148th Session of the WHO Executive Board: Another waste of time - or time to restore WHO as directing global health authority?
Prior to the 148th Session of the WHO Executive Board, the Geneva Global Health Hub (G2H2) is hosting a series of online briefings and debate between January 11-15, 2021.
Organizer: Geneva Global Health Hub
In this series of public briefings and debates hosted by the Geneva Global Health Hub (G2H2), civil society organizations ask how the World Health Organization can live up to its constitutional mandate of being the directing and coordinating authority on international health work. Both in the current Covid19 pandemic and beyond, what will be needed to reaffirm this particular position of the WHO?
Monday, January 11th, 2021, 12.30-14.00 CET - Human rights and the COVID-19 response: lessons for the future, action for now
The issue of human rights has arisen in the response to the Covid-19 pandemic in a variety of areas. The often heavy-handed response of states in the initial response was highlighted early on by civil society as well as the WHO Director-General, particularly in a civil society discussion on 26 May 2020. This focus on police rather than public health, resulting in state violence against citizens instead of an inclusive rights-based response, has undermined trust in government as well as public health measures to contain the pandemic. With the review of the International Health Regulations (IHR) in the context of Covid-19, WHO has the opportunity to strengthen human rights considerations in pandemic preparedness and response, but we have not seen this matter addressed so far in the IHR Review Committee and its reports. Additionally, the IHR review will be a time-consuming process, while the Covid-19 response requires a more immediate action from WHO. The precedent of ignoring human rights abuses in the name of public health is a dangerous one, not to be allowed to go unchallenged.
Tuesday, January 12th, 2021, 16.30-18.00 CET - What can WHO contribute to making COVID-19 vaccines, treatments and technologies global public goods?
In the debate on access to Covid-19 vaccines, treatments and technologies, WHO has so far failed to provide guidance and leadership on dealing with them as global public goods – despite strong internal expertise on the issue. As a consequence, the World Trade Organization has once more become a more relevant arena for political proposals and debates on global health than the World Health Organization and its governing bodies. (How) can this be changed? What is the state of play regarding proposals for making vaccines, treatments and technologies global public goods? How can WHO live up to its constitutional role of providing binding conventions or agreements in key fields of public health (Art. 19 of the WHO Constitution)?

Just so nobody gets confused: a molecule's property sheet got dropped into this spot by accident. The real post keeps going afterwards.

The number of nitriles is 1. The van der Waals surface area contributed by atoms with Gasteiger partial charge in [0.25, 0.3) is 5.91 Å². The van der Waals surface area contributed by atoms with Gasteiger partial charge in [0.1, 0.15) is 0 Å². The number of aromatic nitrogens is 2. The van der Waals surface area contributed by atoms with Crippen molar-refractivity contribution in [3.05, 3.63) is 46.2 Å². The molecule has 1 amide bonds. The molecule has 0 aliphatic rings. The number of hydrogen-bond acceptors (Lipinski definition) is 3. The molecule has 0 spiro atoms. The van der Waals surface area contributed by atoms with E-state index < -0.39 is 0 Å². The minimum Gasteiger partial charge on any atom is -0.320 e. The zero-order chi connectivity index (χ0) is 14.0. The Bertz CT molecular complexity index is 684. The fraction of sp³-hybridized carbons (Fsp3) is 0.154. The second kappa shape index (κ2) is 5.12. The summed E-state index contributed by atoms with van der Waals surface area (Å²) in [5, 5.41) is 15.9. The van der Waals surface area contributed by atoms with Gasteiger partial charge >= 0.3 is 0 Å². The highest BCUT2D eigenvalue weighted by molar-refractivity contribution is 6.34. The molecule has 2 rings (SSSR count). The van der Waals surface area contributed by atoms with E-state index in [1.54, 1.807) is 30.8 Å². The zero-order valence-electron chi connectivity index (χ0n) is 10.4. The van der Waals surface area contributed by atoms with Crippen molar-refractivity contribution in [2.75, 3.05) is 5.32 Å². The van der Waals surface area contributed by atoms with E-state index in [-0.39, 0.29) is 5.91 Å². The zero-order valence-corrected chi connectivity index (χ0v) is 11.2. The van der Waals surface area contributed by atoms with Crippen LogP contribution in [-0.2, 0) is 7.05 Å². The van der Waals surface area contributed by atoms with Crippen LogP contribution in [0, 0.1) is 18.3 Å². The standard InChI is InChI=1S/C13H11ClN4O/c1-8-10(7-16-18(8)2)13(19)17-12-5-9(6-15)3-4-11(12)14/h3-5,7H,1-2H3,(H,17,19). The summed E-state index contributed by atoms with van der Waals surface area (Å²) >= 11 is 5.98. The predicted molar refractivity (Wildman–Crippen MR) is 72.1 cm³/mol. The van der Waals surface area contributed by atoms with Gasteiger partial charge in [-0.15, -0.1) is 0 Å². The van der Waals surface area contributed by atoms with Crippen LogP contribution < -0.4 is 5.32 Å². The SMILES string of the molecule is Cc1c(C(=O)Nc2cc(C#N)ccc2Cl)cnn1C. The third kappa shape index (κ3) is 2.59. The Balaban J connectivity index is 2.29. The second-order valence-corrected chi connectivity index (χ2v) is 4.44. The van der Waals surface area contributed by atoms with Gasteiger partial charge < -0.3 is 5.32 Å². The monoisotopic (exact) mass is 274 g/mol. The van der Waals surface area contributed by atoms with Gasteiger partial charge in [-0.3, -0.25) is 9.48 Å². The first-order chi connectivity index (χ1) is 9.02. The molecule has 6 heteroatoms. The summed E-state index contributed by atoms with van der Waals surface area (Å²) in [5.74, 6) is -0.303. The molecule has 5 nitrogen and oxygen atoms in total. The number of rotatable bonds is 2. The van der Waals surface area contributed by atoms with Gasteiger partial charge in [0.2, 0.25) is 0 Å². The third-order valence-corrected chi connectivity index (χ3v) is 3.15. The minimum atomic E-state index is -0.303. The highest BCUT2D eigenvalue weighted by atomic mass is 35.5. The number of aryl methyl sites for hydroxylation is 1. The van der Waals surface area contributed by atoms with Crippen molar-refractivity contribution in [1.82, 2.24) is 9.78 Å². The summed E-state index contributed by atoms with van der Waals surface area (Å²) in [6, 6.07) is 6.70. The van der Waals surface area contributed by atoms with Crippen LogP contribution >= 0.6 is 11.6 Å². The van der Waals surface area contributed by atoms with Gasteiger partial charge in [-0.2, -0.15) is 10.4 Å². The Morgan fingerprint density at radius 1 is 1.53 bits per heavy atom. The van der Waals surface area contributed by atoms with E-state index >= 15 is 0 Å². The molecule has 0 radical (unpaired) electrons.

Wednesday, January 13th, 2021, 16.30-18.00 CET - Private sector engagement for strong health systems?
Private sector engagement and investment in the health sector mainly takes place through private financing and provision of health services, public procurement and concessional public private partnerships (PPPs). In times of economic globalization, the rules of (private sector) cross-border investment in the health sector are based on WTO/GATS modalities difficult to control by any government. The Covid-19 pandemic has once more shown the public health risks of privatized and under-regulated health care provision. Nevertheless, the World Health Organization still promotes “private sector engagement for strong health systems and better health” (see here) and lets things slide. Or not?
Thursday, January 14th, 2021, 16.30-18.00 CET - Rescuing the World Health Organization from itself?
The strange case of the WHO/EURO report “An unprecedented challenge – Italy’s first response to COVID-19”, which was published on 13th May and mysteriously pulled over from the WHO website 24 hours later never to be uploaded again, shreds new lights into a stratification of institutional frailties and inefficiencies at the WHO (see here). As the case is unfolding, nationally and internationally, the risk exists that the COVID19 emergency may increasingly expose the WHO to instances of conflict of interest both from powerful actors – be it Member States or entities form the private sector – and from individual agendas within the house. As we know, the institutional weakness of the WHO is a responsibility mainly to be attributed to its Member States, not always WHO’s best friends. WHO’s porosity at pandemic times adds new layers of concerns for the potential damage to the agency’s legitimacy and reputation. To do so, the WHO governing bodies need to have a closer look at the WHO Constitution and reactivate some of its key provisions and internal tools aimed at preserving the independence of WHO’s technical work.
Session organizer: Society for International Development SID
Session contact: Nicoletta Dentico (email@example.com)
Friday, January 15th, 2021, 16.30-18.00 CET - What reform agenda for the WHO Executive Board?
The WHO Executive Board needs to reclaim its executive role in WHO governance and take the lead the process of a thorough reform of WHO governing bodies beyond some procedural aspects that will be discussed once more at EB148. We do not want to see the governing bodies of the WHO just being a waste of time, but a place where transformation is initiated and shaped, and where global health leadership takes place. Wrapping up a series of civil society briefings and debates ahead of EB148, we ask what should be on the agenda of an EB retreat (members only) announced for 2021.
To register for the individual events, please click here.